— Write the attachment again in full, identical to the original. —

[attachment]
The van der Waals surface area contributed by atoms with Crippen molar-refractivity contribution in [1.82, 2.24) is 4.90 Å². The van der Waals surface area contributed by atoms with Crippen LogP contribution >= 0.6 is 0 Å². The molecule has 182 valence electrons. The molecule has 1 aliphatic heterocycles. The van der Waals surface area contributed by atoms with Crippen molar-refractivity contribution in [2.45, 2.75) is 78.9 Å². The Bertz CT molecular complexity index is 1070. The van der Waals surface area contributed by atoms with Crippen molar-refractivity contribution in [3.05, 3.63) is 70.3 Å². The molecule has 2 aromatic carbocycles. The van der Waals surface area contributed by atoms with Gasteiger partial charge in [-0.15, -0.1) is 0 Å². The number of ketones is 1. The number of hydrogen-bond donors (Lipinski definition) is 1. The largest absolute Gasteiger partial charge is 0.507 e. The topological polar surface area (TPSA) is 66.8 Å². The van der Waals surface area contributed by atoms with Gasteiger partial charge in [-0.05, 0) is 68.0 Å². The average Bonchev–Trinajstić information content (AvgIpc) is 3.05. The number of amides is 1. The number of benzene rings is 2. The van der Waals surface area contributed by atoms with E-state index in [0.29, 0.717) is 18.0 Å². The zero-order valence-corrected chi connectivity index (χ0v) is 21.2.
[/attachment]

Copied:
The van der Waals surface area contributed by atoms with Crippen molar-refractivity contribution in [1.82, 2.24) is 4.90 Å². The van der Waals surface area contributed by atoms with Crippen LogP contribution >= 0.6 is 0 Å². The molecule has 182 valence electrons. The molecule has 1 aliphatic heterocycles. The van der Waals surface area contributed by atoms with Crippen molar-refractivity contribution in [2.45, 2.75) is 78.9 Å². The Bertz CT molecular complexity index is 1070. The van der Waals surface area contributed by atoms with Crippen molar-refractivity contribution in [3.05, 3.63) is 70.3 Å². The molecule has 2 aromatic carbocycles. The van der Waals surface area contributed by atoms with Gasteiger partial charge in [-0.15, -0.1) is 0 Å². The number of ketones is 1. The number of hydrogen-bond donors (Lipinski definition) is 1. The largest absolute Gasteiger partial charge is 0.507 e. The topological polar surface area (TPSA) is 66.8 Å². The van der Waals surface area contributed by atoms with Gasteiger partial charge in [-0.05, 0) is 68.0 Å². The average Bonchev–Trinajstić information content (AvgIpc) is 3.05. The number of amides is 1. The number of benzene rings is 2. The van der Waals surface area contributed by atoms with E-state index in [0.29, 0.717) is 18.0 Å². The zero-order valence-corrected chi connectivity index (χ0v) is 21.2.